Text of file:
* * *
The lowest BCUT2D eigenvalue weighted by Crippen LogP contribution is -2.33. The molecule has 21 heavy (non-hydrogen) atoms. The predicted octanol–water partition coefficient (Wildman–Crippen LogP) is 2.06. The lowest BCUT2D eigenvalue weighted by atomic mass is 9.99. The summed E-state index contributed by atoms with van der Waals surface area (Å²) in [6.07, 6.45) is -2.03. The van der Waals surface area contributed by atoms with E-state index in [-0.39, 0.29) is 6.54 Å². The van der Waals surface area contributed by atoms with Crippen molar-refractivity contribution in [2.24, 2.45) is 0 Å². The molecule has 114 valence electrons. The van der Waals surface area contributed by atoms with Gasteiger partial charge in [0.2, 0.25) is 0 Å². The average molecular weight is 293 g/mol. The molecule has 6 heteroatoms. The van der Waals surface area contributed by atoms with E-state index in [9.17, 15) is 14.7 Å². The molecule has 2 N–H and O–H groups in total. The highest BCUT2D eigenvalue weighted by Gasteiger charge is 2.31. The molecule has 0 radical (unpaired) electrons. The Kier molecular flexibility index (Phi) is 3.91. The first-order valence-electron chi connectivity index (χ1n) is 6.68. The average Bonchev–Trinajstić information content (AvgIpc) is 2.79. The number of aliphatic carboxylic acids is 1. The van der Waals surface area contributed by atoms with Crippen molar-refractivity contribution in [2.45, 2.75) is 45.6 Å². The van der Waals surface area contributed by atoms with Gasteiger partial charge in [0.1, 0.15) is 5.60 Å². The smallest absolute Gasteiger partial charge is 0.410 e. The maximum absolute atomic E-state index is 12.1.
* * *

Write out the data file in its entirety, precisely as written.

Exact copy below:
The lowest BCUT2D eigenvalue weighted by Crippen LogP contribution is -2.33. The molecule has 21 heavy (non-hydrogen) atoms. The predicted octanol–water partition coefficient (Wildman–Crippen LogP) is 2.06. The lowest BCUT2D eigenvalue weighted by atomic mass is 9.99. The summed E-state index contributed by atoms with van der Waals surface area (Å²) in [6.07, 6.45) is -2.03. The van der Waals surface area contributed by atoms with E-state index in [-0.39, 0.29) is 6.54 Å². The van der Waals surface area contributed by atoms with Crippen molar-refractivity contribution in [2.24, 2.45) is 0 Å². The molecule has 114 valence electrons. The van der Waals surface area contributed by atoms with Gasteiger partial charge in [0.2, 0.25) is 0 Å². The average molecular weight is 293 g/mol. The molecule has 6 heteroatoms. The van der Waals surface area contributed by atoms with E-state index in [9.17, 15) is 14.7 Å². The molecule has 2 N–H and O–H groups in total. The highest BCUT2D eigenvalue weighted by Gasteiger charge is 2.31. The molecule has 0 radical (unpaired) electrons. The Kier molecular flexibility index (Phi) is 3.91. The first-order valence-electron chi connectivity index (χ1n) is 6.68. The average Bonchev–Trinajstić information content (AvgIpc) is 2.79. The number of aliphatic carboxylic acids is 1. The van der Waals surface area contributed by atoms with Crippen molar-refractivity contribution in [2.45, 2.75) is 45.6 Å². The van der Waals surface area contributed by atoms with Gasteiger partial charge in [0.1, 0.15) is 5.60 Å². The smallest absolute Gasteiger partial charge is 0.410 e. The maximum absolute atomic E-state index is 12.1.